Exercise: How to Get Started

Shoes and Equipment

Shoes Are Important

For many activities, you don't need any special clothing. Most often, any comfortable, loose-fitting clothes will do. However, your shoes are an important part of your physical activity routine. Remember, you're going to be wearing them a lot. Here are a few pointers to keep in mind:

  • Choose shoes that are made for the type of physical activity you want to do (walking, running, dancing, bowling, tennis).
  • Look for shoes with flat, non-skid soles, good heel support, enough room for your toes, and a cushioned arch that's not too high or too thick.
  • If tying laces is difficult, look for shoes with Velcro® fasteners.
  • Make sure your shoes fit well and provide proper support for your feet. This is especially important if you have diabetes or arthritis. Shoes should feel comfortable right from the start.
  • The size of your feet changes as you grow older so always have your feet measured before buying shoes. The best time to have your feet measured is at the end of the day when your feet are largest. Be sure new shoes feel good on your feet while you are still in the store -- uncomfortable spots will probably not get better.
  • If you have diabetes, break in new shoes gradually to avoid blisters and sore spots.

You don't need to buy special equipment to exercise. Many physical activities -- such as brisk walking, raking leaves, or taking the stairs whenever you can -- are free or low cost and do not require special equipment.

What to Use for Strength Training

For strength training, you will often need to lift or push weights. You can use the strength-training equipment at a fitness center or gym. Or, you can use weights, resistance bands, or even common objects from your home. For example, you can make your own weights from unbreakable household items.

  • Fill a plastic milk jug with sand or water and tape the opening securely closed.
  • Fill a sock with dried beans, and tie up the open end.
  • Use common grocery items, such as bags of rice, vegetable or soup cans, or bottled water.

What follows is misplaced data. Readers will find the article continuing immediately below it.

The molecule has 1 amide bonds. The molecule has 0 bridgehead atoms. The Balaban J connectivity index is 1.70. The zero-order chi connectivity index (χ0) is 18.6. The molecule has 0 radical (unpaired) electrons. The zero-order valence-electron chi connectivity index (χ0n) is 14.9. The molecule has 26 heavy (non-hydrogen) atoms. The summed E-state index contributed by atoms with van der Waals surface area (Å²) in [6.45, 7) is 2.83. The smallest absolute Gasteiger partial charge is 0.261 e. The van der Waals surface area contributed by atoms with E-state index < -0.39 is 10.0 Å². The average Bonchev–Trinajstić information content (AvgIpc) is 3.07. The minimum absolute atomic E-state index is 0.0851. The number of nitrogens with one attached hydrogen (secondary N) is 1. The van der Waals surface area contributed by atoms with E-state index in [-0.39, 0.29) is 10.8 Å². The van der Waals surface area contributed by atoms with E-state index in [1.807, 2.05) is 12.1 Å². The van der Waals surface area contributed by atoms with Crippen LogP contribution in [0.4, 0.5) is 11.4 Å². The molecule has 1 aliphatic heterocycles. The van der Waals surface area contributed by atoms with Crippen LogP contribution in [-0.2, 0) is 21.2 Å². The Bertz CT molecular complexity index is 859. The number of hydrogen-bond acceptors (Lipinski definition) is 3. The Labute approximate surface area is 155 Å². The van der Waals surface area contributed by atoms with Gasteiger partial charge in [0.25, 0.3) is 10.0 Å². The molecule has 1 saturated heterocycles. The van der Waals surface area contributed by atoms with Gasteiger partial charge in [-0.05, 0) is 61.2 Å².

How to Use Resistance Bands

Resistance bands are stretchy elastic bands that come in several strengths, from light to heavy. You can use them in some strength exercises instead of weights.

  1. Lay the band flat in your hand with the end toward your pinky finger.
  2. Wrap the long end of the band around the back of your hand.
  3. Grasp firmly.

If you are a beginner, try exercising without the band until you are comfortable, then add the band. Choose a light band if you are just starting to exercise, and move on to a stronger band when you can do 2 sets of 10 to 15 repetitions easily.

Hold on to the band tightly (some bands have handles), or wrap it around your hand or foot to keep it from slipping and causing possible injury. Do the exercises in a slow, controlled manner, and don't let the band snap back.

Using a Step Counter (Pedometer)

Step counters, also called pedometers, can help you keep track of your endurance activity, set goals, and measure progress. Most inactive people get fewer than 5,000 steps a day, and some very inactive people get only 2,000 steps a day.

Wear the step counter for a few days to see how you're doing. If you get:

  • Fewer than 5,000 steps a day, gradually try to add 3,000 to 4,000 more steps a day.
  • About 8,000 steps a day, you're probably meeting the recommended activity target.
  • 10,000 or more steps a day, you can be confident that you're getting an adequate amount of endurance activity.
  • 10,000 steps a day comfortably, try for 15,000 steps a day, which would put you in the high-activity group.